- Multiple Narrative
- Third Person Limited
- Short Chapters
- Epistolary (in places)
- Character Arc
I first heard of Ania Ahlborn in the highly recommended section of The Best Horror of the Year 2015 anthology, edited by Ellen Datlow so I added one of her novels to my TBR list. She cropped up again on the This Is Horror Podcast—which if you are a horror fan, I highly recommend listening to—and after hearing her talk about writing, it cemented her place on my TBR. Her novel, Within These Walls, finally worked its way to the top of my TBR and now I’m sure she will become a firm fixture on there because I loved this novel.
A has-been, true-crime author, Lucas Graham, thinks his life is going down the toilet: his wife is having an affair, his book sales are pitiful, and his relationship with his teenage daughter is becoming strained.
When he receives a letter from the notorious Jeffrey Halcomb, who is currently serving a life sentence for multiple murders and suicides, which offers Halcomb’s story exclusively to Lucas in exchange for Lucas packing up his life and moving into 101 Montlake Road, Pier Pointe, Lucas agrees. This is his chance to make his family proud and maybe get his wife back, with the money he earns from what is sure to be a bestselling story.
The only snag is that the house is the scene of a grizzly mass-suicide and murder; the place where Jeffrey Halcomb’s notoriety came to a head. Sure, there have been some horrible deaths in the house, but Lucas is a logical person, a house is just bricks and mortar (or timber and cladding, whatever tickles your pickle). That’s all. Isn’t it?
Well, this is a supernatural horror novel, so Lucas is in for a bit of a wake-up.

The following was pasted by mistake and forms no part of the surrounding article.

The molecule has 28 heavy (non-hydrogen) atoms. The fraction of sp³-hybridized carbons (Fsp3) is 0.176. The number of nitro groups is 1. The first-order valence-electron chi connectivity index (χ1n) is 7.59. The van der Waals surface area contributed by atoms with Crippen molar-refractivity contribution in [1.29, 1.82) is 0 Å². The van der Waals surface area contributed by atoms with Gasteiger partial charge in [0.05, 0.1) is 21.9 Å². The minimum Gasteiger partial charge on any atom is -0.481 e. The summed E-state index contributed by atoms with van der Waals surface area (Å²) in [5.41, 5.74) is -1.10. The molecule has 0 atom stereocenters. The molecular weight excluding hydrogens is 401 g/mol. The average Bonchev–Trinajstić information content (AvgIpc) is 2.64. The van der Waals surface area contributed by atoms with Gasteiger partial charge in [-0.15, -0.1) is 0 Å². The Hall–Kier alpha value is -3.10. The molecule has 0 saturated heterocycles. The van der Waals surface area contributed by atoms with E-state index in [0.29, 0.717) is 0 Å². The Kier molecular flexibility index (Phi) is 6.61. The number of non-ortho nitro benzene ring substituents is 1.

Notes on the Craft:
Ahlborn uses quite short chapters to break up the story which gives the novel more of a thriller pacing. At the end of each chapter, she leaves the reader with questions in mind that need answering—a hook, if you will—or she hints at a big revelation that is to come and then she will switch to a different viewpoint character so we are left on tenterhooks waiting to see what will happen.
The story is told from the past—from the viewpoint of Audra Snow, one of Halcomb’s victims—heading forwards towards the “sacrament”, and also from the present—through the eyes of Lucas Graham and his daughter Virginia—and Ahlborn somehow manages to weave these narratives together so they meet in the climax despite being set at different times.
Throughout the novel, Ahlborn weaves in news clippings and paranormal investigation reports which, again, give the reader a break from the main narratives at the most crucial moments. The news clippings fill in the gaps in the backstory of Jeffrey Halcomb and his followers, and the investigation reports give an insight into the kinds of experiences previous tenants of 101 Montlake Road have had, and these give little hints of what is in store for Lucas and his daughter.
Ahlborn writes her viewpoint characters in third person limited and deftly gives us the internal monologue of each character. She uses the same technique that David Mitchell (Cloud Atlas, Bone Clocks) wonderfully describes as the “Thought Hat, and one character per chapter wears the Thought Hat, and only the character who wears the Thought Hat’s thoughts can the reader hear.”
The main character arc—more of a slope than an arc—is reminiscent of Shirley Jackson’s The Haunting of Hill House: The main character, who is just about holding their life together, steps out of their comfort zone in the hopes that it will shake up the monotony and will improve their life. They begin the story nervous, but excited. Gradually, being in the house changes the character, making them paranoid, suspicious, and obsessive.
Ahlborn’s easy to read style and thriller pacing make this the kind of book you will want to devour in one sitting, and I am sure this will become a horror classic. I loved this book so much that, upon finishing it, I immediately went out and bought her latest novel, The Devil Crept In, and I have a feeling she will be a regular on my TBR list.